A project to develop diffractive solar sails has advanced to the third and final phase of NASA’s advanced concepts program. The team behind the project now has two years to further develop this unconventional means of space propulsion.
In addition to the two-year extension, the diffractive lightsails project, led by Amber Dubill of the Johns Hopkins University Applied Physics Laboratory, was awarded an additional $2 million, NASA announced today. The phase 3 funding was granted through the space agency’s Innovative Advanced Concepts (NIAC) program. With the extra time and cash, Dubill and her colleagues will now work toward a demonstration mission.
“As we venture farther out into the cosmos than ever before, we’ll need innovative, cutting-edge technologies to drive our missions,” NASA administrator Bill Nelson said in the statement. “The NASA Innovative Advanced Concepts program helps to unlock visionary ideas—like novel solar sails—and bring them closer to reality.”
The diffractive solar sails project graduated to NIAC phase 2 status in 2019. Rochester Institute of Technology engineer Grover Swartzlander led the first two NIAC phases of the project and will now continue as a co-investigator.
“I am beyond excited to be joining the imaginative and creative group of people that make up the NIAC fellows. I have actually participated in different NIACs since 2017 in various capacities, but being able to lead one is an honor that I could have only dreamed of,” Dubill wrote to me in an email. “I’ve been mentored by my [co-investigators] for years and it means a lot that they trusted me to take the lead on this one and continue developing this research at an institution that encourages this kind of innovation.”
Solar sails work by using sunlight to propel vehicles through space, similar to how wind pushes sailboats along the water. Instead of using reflective sails like the one developed by the Planetary Society, the system being proposed would use diffractive sails. A desirable attribute of diffraction is that it causes light to spread out when it travels through a small opening. Here’s how Swartzlander described the concept back in 2019:
We’re embarking on a new age of space travel that makes use of solar radiation pressure on large, thin sail membranes. The conventional idea for the last 100 years has been to use a reflective sail such as a metal coating on a thin polymer and you unfurl that in space, but you can get a force based on the law of diffraction as well. In comparison to a reflective sail, we think a diffractive sail could be more efficient and could withstand the heat of the Sun better. These sails are transparent so they’re not going to absorb a lot of heat from the Sun, and we won’t have the heat management problem as you do with a metallic surface.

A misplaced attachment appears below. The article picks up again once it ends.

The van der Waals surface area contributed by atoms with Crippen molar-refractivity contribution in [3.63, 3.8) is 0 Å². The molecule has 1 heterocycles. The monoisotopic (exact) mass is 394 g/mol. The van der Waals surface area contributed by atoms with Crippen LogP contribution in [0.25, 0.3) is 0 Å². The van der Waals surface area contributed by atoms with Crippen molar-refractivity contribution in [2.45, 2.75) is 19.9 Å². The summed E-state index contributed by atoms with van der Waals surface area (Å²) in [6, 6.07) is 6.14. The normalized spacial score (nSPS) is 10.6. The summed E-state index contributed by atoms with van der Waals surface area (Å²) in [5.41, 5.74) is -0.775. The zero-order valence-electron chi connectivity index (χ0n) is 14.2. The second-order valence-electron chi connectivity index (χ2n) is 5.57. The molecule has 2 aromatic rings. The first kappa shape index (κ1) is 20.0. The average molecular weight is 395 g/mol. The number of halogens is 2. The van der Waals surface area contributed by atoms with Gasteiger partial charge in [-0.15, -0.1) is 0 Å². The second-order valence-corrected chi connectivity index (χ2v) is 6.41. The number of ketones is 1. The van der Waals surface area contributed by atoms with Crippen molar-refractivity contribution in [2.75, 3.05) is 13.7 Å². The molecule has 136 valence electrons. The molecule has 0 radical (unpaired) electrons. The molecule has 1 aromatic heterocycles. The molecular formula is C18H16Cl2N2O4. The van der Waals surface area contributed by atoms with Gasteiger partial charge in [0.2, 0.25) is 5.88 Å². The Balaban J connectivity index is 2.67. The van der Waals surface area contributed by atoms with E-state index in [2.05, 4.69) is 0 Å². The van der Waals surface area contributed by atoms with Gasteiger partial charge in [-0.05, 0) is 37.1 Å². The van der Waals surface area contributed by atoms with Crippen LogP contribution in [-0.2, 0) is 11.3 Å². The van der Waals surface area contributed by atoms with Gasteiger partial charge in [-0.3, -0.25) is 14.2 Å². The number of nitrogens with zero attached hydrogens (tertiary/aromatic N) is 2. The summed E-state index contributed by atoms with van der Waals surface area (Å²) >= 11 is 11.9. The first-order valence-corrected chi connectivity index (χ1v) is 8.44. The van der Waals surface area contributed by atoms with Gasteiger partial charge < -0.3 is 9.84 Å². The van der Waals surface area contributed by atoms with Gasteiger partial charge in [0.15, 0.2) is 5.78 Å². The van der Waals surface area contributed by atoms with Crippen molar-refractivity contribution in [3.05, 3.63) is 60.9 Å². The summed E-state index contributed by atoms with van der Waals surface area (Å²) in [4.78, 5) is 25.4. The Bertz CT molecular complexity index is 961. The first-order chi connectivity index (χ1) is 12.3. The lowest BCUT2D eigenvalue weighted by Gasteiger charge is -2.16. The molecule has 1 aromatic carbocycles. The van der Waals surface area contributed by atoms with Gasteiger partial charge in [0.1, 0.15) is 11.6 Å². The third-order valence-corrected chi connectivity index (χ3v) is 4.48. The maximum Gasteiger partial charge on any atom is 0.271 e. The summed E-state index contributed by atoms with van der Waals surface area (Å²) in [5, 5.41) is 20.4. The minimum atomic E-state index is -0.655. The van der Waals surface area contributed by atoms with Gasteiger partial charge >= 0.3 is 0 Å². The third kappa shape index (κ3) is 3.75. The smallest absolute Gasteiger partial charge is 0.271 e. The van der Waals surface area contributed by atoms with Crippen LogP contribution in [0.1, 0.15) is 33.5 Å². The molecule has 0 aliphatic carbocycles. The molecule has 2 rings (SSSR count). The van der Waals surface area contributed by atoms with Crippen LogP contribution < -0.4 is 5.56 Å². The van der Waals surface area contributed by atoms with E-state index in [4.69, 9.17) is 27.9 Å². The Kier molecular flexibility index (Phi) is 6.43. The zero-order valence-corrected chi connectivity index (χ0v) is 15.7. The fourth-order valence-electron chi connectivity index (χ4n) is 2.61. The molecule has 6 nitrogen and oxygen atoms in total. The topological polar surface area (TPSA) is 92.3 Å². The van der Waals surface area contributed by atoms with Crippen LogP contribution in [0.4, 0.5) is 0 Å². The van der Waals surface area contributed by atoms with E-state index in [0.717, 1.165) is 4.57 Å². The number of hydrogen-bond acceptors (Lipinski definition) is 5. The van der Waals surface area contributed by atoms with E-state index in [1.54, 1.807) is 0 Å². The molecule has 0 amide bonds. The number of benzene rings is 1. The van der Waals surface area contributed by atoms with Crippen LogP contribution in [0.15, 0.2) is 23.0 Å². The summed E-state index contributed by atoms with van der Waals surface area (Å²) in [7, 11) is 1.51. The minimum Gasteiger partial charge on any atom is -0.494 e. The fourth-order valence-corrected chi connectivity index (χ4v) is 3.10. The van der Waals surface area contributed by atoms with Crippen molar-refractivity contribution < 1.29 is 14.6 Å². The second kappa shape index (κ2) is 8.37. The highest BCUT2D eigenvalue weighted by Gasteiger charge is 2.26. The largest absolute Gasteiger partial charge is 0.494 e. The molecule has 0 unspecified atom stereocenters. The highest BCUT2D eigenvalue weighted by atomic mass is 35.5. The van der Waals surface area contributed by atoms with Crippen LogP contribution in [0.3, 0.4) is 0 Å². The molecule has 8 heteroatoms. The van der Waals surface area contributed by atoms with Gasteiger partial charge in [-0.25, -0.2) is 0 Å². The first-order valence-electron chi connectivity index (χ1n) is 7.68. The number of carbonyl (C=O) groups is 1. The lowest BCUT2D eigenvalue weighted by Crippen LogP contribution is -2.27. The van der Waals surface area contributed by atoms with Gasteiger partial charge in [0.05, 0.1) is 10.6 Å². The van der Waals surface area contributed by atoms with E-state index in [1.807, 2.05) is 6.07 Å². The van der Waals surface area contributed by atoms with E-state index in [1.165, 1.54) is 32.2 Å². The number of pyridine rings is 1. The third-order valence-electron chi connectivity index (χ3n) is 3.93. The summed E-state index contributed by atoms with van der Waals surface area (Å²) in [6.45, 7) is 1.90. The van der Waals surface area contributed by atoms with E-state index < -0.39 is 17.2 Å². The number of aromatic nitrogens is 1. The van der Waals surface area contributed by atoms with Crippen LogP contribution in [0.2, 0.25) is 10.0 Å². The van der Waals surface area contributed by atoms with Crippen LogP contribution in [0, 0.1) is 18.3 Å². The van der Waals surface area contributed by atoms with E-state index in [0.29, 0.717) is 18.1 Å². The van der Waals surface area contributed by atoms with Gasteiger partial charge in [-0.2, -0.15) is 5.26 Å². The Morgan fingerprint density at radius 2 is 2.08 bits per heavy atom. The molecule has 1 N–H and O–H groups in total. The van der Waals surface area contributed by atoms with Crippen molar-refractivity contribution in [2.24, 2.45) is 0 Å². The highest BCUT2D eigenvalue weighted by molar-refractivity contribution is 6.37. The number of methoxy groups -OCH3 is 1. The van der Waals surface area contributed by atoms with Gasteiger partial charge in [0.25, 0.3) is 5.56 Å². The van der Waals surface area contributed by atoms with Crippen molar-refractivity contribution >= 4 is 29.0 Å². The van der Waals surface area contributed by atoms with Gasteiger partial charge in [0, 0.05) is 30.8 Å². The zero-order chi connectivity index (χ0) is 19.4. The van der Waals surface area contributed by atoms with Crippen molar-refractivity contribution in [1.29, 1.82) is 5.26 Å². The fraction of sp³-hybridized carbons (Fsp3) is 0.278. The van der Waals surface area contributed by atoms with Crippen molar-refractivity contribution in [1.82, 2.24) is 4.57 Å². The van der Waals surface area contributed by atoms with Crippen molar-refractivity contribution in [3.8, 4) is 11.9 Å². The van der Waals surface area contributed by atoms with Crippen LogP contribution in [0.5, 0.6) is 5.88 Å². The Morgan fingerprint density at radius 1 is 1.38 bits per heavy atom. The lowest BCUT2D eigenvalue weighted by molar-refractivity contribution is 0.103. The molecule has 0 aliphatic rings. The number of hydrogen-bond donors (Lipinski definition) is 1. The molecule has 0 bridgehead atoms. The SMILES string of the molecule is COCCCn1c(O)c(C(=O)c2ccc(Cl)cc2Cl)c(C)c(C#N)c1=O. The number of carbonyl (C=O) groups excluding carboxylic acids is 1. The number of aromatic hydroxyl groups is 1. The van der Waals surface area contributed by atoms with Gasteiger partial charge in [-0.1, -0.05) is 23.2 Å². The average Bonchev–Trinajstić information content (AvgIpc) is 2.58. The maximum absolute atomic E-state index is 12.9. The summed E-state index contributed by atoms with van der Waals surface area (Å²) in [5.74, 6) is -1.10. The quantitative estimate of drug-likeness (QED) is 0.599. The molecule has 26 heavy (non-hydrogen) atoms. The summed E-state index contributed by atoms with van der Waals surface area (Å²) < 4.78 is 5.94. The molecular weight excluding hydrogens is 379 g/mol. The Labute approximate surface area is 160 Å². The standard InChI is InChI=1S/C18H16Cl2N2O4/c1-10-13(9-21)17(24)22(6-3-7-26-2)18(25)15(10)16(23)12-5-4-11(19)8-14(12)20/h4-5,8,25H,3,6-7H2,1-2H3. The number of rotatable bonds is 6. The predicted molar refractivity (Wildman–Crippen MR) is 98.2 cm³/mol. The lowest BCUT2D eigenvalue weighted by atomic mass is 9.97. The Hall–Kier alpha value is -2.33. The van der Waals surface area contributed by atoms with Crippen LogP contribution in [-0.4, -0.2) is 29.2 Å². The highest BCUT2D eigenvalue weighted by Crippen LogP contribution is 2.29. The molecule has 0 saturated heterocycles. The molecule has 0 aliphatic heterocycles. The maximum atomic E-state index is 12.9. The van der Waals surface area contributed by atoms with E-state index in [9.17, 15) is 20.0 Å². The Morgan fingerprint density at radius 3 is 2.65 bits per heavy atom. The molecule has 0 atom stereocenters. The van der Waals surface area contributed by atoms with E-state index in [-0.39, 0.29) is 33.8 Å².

Shortcomings of the conventional reflective design include sails that are big and thin. They’re also limited by the direction of sunlight, which serves to constrain either power or navigation, as you can’t have both. Diffractive lightsails, by comparison, employ tiny grates on the sail material to diffract light in all directions. As NASA says, this will allow spacecraft to “make more efficient use of sunlight without sacrificing maneuverability.” The design being proposed by Dubill could result in smaller and nimbler sails. And as a fun side effect, the sails would be rainbow-patterned, similar to how CDs look when held to light.
Under NIAC phase 1 and 2, the team designed, created, and tested various diffractive sail materials. The team also ran tests and developed navigation and control schemes specific to a future solar mission. Indeed, diffractive sails could enable a constellation of satellites in orbit around the Sun’s polar regions. Zipping over the Sun’s north and south poles, the solar satellites, with a perpetual source of propulsion, would perform unprecedented scientific observations.
“Diffractive solar sailing is a modern take on the decades old vision of lightsails,” Dubill explained in the NASA statement. “While this technology can improve a multitude of mission architectures, it is poised to highly impact the heliophysics community’s need for unique solar observation capabilities.”
Dubill described two major objectives for the next two years: developing the diffractive sail itself and developing the solar polar orbiter constellation mission with diffractive sailcraft.
“We plan to design, optimize and manufacture diffractive sail material samples which we want to characterize with optical testing and subject to space environmental testing,” Dubill told me. “In parallel, we plan to evolve the vision of a solar polar orbiter sailcraft mission by establishing optimal trajectories and attitude control of the sail to achieve the solar observations of a payload suite dictated by our heliophysicists.”
Should all go according to plan, the concept could result in an actual space-based mission and the proposed solar satellites.
“Through expanding the diffractive sail design and developing the overall sailcraft concept, the goal is to lay the groundwork for a future demonstration mission using diffractive lightsail technology.”
This post was updated to include Amber Dubill’s emailed comments.